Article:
Is there a way to back out of a Google+ account that will leave those other services unscathed if you don't want to reveal your common name in Google+?
Google: Yes. You can downgrade your Google+ account. We strongly believe that people should be able to control the data they store in any of our products, so our Data Liberation Front has created a tool called Google Takeout, to easily download a copy of your data from Google+. Visit Google.com/takeout to learn more.

But if you cancel your Google account, is your ability to comment on Picasa photos still intact, for example?
Google: There are two scenarios. In the first scenario, you elect to disable Google+ by downgrading your Google+ account. Products like Picasa, Reader, and Buzz will revert to the same state they were in before you upgraded to Google+. So yes, you can still comment on photos in Picasa.

In the second scenario you elect to disable Google+ by downgrading your Google+ account while your your Google+ profile is suspended due to a common names violation. What should happen is the same as the first scenario: you should be able to use Picasa, Reader and Buzz as before. We're aware of a bug that currently prevents the use of some social features in those products and we're working to address it soon.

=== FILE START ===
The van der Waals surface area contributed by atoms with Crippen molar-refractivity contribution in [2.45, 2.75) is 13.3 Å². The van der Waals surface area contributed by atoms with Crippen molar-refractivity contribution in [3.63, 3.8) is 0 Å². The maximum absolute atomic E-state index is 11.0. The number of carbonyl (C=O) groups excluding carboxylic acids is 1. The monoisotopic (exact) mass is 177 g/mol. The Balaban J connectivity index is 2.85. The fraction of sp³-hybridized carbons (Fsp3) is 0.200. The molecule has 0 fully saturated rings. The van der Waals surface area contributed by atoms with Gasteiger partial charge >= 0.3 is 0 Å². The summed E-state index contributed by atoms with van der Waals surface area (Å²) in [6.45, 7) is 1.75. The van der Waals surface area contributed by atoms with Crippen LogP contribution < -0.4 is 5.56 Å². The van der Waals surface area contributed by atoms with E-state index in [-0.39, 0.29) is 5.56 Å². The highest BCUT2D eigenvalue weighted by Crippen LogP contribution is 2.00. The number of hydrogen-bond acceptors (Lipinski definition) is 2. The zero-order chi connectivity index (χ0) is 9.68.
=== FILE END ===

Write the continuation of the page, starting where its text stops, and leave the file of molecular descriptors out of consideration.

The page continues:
In both scenarios, downgrading from Google+ will have no effect on other Google services like Gmail, Docs, etc.

Why wasn't Violet Blue notified immediately by some means other than Google+ that her account was under review, and why wasn't she told immediately when Google decided it was legit?
Google: We're still improving our process during the field trial, and we agree that there's room for improvement. Expect to see more changes in the future. At present, users are notified in product when they violate our common names policy and are given a 96-hour window to make corrections or appeal.

Updated 6:25 a.m. PT with comment from Google about a bug involving the cancelation of a suspended Google+ accounts.

CNET's Jay Greene contributed to this report.